Heading off safety shortcuts

by on December 13, 2011 · 0 Comment POSTED IN: Workplace Safety Network

You know some workers tend to take shortcuts – unless you make it clear that cutting corners is unacceptable.

How can you do that? Consider the following approach:

  1. Be aware of your own safety assumptions.This is especially true for workers you don’t know well yet, such as contractors and new employees. Example: You know your workers would never think of not using their personal protective equipment, but don’t assume others work as safely as your crew does.
  2. Know the most common shortcuts.In most jobs, there are well-known shortcuts. Two kinds to watch out for:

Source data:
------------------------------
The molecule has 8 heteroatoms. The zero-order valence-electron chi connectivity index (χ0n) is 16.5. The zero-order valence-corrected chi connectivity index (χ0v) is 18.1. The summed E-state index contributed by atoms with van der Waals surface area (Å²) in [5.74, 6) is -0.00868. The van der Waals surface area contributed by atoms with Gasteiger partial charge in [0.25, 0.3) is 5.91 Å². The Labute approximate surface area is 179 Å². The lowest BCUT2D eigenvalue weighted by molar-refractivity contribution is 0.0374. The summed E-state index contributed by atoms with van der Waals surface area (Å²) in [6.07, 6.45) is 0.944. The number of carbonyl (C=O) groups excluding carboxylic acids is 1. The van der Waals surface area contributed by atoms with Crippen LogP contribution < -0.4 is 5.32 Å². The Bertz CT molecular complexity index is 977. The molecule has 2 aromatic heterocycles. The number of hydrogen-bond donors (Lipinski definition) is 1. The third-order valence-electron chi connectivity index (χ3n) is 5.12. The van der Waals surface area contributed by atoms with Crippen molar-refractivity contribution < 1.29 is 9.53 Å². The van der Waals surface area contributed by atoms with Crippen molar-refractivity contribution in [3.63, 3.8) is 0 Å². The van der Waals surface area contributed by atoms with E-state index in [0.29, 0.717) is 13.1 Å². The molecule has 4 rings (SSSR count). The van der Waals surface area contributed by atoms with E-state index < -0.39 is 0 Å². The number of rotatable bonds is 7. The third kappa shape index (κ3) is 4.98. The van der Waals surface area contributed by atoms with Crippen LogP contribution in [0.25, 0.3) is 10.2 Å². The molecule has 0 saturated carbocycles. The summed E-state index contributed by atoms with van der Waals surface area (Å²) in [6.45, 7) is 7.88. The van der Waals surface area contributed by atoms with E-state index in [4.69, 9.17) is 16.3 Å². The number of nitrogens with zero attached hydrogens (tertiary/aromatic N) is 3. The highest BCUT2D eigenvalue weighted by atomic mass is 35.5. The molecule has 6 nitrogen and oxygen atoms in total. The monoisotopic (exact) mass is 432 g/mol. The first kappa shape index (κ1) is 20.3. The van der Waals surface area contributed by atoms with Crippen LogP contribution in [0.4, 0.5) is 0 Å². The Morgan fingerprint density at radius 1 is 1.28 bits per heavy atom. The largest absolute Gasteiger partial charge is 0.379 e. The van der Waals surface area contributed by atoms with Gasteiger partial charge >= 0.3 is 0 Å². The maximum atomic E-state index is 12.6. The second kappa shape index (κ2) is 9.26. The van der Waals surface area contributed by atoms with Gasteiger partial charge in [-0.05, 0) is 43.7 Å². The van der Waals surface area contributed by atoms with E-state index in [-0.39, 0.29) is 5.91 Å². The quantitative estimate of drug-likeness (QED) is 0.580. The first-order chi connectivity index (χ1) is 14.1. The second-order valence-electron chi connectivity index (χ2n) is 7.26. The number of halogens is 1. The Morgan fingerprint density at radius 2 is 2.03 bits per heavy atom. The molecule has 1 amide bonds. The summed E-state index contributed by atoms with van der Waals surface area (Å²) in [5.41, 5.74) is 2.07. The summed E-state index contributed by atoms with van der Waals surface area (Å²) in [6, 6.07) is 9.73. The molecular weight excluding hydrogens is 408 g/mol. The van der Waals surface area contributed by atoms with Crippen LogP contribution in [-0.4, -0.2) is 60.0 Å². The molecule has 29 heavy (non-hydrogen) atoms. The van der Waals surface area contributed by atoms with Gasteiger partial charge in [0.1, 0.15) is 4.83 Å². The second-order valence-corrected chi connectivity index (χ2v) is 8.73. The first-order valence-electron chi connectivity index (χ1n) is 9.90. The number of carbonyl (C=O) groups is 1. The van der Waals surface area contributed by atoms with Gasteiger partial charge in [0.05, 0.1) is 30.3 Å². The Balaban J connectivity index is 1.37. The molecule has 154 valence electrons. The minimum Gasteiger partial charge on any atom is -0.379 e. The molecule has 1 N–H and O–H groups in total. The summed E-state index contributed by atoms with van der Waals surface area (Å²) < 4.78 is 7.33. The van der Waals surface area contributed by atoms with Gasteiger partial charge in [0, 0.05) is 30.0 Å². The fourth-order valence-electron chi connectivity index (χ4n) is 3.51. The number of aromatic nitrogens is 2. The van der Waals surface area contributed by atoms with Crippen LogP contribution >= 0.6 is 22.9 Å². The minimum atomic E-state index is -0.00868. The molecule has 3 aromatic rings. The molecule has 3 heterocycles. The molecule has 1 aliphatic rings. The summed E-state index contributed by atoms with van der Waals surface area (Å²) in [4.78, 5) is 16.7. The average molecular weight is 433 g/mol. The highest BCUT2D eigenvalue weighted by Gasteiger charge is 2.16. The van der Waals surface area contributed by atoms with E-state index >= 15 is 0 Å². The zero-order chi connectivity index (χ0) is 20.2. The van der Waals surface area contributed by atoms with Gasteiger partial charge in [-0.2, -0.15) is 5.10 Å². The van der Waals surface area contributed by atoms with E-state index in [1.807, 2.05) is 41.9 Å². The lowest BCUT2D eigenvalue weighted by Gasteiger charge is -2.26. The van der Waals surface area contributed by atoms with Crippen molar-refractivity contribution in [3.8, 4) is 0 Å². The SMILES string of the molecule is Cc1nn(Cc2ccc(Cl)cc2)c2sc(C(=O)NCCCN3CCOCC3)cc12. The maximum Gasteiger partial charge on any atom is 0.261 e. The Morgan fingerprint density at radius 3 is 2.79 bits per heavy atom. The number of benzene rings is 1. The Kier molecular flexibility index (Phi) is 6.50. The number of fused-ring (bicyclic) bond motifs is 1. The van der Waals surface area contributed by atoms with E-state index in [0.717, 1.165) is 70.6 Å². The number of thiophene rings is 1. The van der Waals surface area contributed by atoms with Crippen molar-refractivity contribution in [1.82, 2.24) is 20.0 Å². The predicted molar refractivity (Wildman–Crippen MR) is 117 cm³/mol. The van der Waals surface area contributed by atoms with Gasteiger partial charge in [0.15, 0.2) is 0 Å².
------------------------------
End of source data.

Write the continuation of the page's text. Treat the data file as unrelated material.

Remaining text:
(a) Well-known shortcuts that are written right into OSHA regs and industry standards. Example: Not climbing down to move a scaffold, but pulling it along a wall.

    (b) Tasks where a shortcut is a big temptation. Example: A worker who doesn’t walk around a conveyor to shut off a switch, but ducks under it.

  3. During your inspections, watch how workers handle tasks that have a potential shortcut.Once you know what to watch out for, you can time your inspections accordingly. You can’t be everywhere at once, but you can know when workers are likely to take a shortcut. Example: You know from work’s progress that your crew will need to move the scaffold in 30 minutes. That’s when you show up.
  4. Consider process changes.If the temptation is strong, workers will take shortcuts when you’re not around. Look for ways to eliminate the need for a shortcut.

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